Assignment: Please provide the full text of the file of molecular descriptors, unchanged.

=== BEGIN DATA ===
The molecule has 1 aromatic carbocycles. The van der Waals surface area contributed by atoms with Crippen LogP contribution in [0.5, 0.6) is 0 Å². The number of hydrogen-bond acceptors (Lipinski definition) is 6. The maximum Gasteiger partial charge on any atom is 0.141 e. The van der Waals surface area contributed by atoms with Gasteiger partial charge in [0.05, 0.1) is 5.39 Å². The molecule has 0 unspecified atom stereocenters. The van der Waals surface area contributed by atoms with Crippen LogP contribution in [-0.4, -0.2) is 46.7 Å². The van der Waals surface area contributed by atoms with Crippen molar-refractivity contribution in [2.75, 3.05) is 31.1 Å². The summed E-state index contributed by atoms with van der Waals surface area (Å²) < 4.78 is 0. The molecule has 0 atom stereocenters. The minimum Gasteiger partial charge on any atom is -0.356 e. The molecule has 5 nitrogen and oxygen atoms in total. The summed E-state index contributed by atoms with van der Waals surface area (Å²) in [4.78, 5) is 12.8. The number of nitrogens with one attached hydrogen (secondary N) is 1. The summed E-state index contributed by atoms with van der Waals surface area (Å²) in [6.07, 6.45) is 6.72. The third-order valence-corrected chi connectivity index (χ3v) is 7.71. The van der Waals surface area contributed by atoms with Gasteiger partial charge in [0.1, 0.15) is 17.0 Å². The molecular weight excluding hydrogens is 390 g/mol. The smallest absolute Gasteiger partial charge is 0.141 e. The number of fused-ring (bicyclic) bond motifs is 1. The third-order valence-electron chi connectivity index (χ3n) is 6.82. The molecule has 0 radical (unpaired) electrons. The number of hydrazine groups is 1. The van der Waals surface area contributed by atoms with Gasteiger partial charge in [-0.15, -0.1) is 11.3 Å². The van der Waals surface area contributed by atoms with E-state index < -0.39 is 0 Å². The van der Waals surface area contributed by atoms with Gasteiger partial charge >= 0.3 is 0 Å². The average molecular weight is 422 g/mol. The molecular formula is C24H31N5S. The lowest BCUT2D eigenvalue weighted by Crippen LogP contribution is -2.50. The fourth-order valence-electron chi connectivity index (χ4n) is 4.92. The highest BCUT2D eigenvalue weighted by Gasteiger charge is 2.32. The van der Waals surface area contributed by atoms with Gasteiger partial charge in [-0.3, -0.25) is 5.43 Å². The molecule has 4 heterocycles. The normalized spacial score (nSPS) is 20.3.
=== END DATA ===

The molecule has 1 aromatic carbocycles. The van der Waals surface area contributed by atoms with Crippen LogP contribution in [0.5, 0.6) is 0 Å². The number of hydrogen-bond acceptors (Lipinski definition) is 6. The maximum Gasteiger partial charge on any atom is 0.141 e. The van der Waals surface area contributed by atoms with Gasteiger partial charge in [0.05, 0.1) is 5.39 Å². The molecule has 0 unspecified atom stereocenters. The van der Waals surface area contributed by atoms with Crippen LogP contribution in [-0.4, -0.2) is 46.7 Å². The van der Waals surface area contributed by atoms with Crippen molar-refractivity contribution in [2.75, 3.05) is 31.1 Å². The summed E-state index contributed by atoms with van der Waals surface area (Å²) < 4.78 is 0. The molecule has 0 atom stereocenters. The minimum Gasteiger partial charge on any atom is -0.356 e. The molecule has 5 nitrogen and oxygen atoms in total. The summed E-state index contributed by atoms with van der Waals surface area (Å²) in [4.78, 5) is 12.8. The number of nitrogens with one attached hydrogen (secondary N) is 1. The summed E-state index contributed by atoms with van der Waals surface area (Å²) in [6.07, 6.45) is 6.72. The third-order valence-corrected chi connectivity index (χ3v) is 7.71. The van der Waals surface area contributed by atoms with Gasteiger partial charge in [0.1, 0.15) is 17.0 Å². The molecular weight excluding hydrogens is 390 g/mol. The smallest absolute Gasteiger partial charge is 0.141 e. The number of fused-ring (bicyclic) bond motifs is 1. The third-order valence-electron chi connectivity index (χ3n) is 6.82. The molecule has 0 radical (unpaired) electrons. The number of hydrazine groups is 1. The van der Waals surface area contributed by atoms with Gasteiger partial charge in [-0.15, -0.1) is 11.3 Å². The van der Waals surface area contributed by atoms with E-state index < -0.39 is 0 Å². The van der Waals surface area contributed by atoms with Gasteiger partial charge >= 0.3 is 0 Å². The average molecular weight is 422 g/mol. The molecular formula is C24H31N5S. The lowest BCUT2D eigenvalue weighted by Crippen LogP contribution is -2.50. The fourth-order valence-electron chi connectivity index (χ4n) is 4.92. The highest BCUT2D eigenvalue weighted by Gasteiger charge is 2.32. The van der Waals surface area contributed by atoms with Gasteiger partial charge in [-0.3, -0.25) is 5.43 Å². The molecule has 4 heterocycles. The normalized spacial score (nSPS) is 20.3.